A nutty story: Rod Noble

PNG’s location on the Pacific Ocean’s Ring of Fire was given bad press with the death and destruction at many locations, including pre and post war Rabaul, Mt Lamington and Manum and Kairiru Island. However a recent note regarding the death of two vulcanologists on Kairiru Is reminded me of a benign volcanic event: a non-event really.

One day in 1954, DC Sid Elliot-Smith called rne to his office. “Noble,” he said, “you will accompany the Rabaul volcanologist to Blup Blup Island”. He explained that a Qantas pilot, en route to Hollandia (now Jayapura), had reported volcanic activity there. If so advised by the expert I was to organize the evacuation of some 400 inhabitants.

With a RPNGC sergeant and my haus boi, we boarded the government launch (MV Thetis?) By late afternoon the small island appeared off the bow; Mt Fujiyama shaped, a dense green skirt, a grey collar and belching smoke like a steam train.

The expert said he wanted to land and would inspect the volcano the next day. In the interest of protecting government property, I decided that the vessel and I should spend the night behind a nearby island! When anchored there my haus boi asked me for a couple of cartridges to shoot some pigeons ashore. I agreed: it sounded better than more bully beef for supper. Very soon he had returned without firing a shot. I asked why, as I could hear a large flock of the birds settling down for the night. He told me that the viilage luluai [head man] had requested that the birds be spared. He explained that the birds were in GALIP* nut trees. The nuts were an important cash crop for the locals. I was told that they were harvested by being picked up from the ground after the birds had digested the husk. Saved a lot of arduous tree climbing!

With this piece of interesting information learnt I landed on Blup Blup next morning and climbed the volcano with the vulcanologist and trepidation.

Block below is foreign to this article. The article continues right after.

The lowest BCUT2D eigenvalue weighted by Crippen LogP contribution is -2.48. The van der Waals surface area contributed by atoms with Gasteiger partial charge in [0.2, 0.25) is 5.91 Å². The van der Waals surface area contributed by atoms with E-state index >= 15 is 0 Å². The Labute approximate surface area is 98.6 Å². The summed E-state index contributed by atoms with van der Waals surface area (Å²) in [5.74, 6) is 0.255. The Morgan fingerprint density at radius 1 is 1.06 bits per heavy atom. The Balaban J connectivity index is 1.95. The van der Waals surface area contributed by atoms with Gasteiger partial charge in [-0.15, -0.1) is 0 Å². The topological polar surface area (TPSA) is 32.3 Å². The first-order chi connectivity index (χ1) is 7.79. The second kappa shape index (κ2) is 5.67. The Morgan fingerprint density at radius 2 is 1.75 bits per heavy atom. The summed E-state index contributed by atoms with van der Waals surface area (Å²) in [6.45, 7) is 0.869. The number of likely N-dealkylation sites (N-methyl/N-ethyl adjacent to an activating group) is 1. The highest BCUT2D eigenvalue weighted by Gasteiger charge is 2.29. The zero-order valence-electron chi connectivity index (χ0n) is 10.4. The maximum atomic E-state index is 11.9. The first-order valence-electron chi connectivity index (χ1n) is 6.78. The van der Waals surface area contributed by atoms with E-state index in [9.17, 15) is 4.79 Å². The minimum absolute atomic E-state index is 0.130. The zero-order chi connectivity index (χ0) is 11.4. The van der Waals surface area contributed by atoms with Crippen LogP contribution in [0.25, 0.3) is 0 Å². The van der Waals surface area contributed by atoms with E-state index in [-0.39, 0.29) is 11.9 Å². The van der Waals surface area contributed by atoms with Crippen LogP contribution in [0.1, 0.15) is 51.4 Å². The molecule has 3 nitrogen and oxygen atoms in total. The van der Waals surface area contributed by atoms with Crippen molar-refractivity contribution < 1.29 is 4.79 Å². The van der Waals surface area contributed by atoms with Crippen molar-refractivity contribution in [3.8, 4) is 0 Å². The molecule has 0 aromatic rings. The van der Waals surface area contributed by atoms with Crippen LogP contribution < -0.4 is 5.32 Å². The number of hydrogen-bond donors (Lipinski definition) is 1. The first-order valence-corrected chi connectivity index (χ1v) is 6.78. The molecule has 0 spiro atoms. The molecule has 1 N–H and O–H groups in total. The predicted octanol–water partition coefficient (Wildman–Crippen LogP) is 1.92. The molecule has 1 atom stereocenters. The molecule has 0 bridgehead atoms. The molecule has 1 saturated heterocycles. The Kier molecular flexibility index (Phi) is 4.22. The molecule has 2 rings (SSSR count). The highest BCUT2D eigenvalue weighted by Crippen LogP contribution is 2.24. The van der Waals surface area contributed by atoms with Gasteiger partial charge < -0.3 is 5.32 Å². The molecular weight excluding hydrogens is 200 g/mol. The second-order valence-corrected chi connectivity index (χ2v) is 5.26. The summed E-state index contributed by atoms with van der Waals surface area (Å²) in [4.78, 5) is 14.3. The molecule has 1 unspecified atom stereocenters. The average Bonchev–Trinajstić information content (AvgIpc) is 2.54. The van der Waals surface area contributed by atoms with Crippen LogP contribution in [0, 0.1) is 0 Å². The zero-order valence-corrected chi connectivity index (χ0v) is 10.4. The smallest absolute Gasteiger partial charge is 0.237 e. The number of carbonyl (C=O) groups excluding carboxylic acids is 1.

Although more than half a century ago, I can still see and smell that active volcanic scene: it makes one resolve to keep all Ten Commandments. Fire and brimstone was issuing from several fumaroles and the sulphurous smell was horrific. The expert calmly took notes and photos. Evacuation was not recommended and so we all returned to base.

One other recollection of that trip. As elsewhere, some rainwater is collected in old canoes from the nipa roofs. When I asked about streams or wells I was told there were none: not needed. The island is only a few miles from the Sepik delta and such is the volume and rate of flow, up to 4 knots in spate, that they could dip water at the beach. No doubt brackish, but lifesaving.

* GALIP (Canarium indicum): 20-30m tall with canopy 15 – 20 m; lowland tropical tree widely planted around villages in lndonesia, Solomon Islands, Vanuatu and PNG. This proteinaceous product from tropical rain forests has a delicious kernel especially if salted and lightly fried in tinned butter. In PNG the shell is carved into tumbuan (traditional face mask) and was sold to tourists for three mark (shillings). The EU is funding support for a new, cash crop industry for the canarium nut having an estimated value of US$300 million. Maybe it will appear in our local Woolies one day soon?


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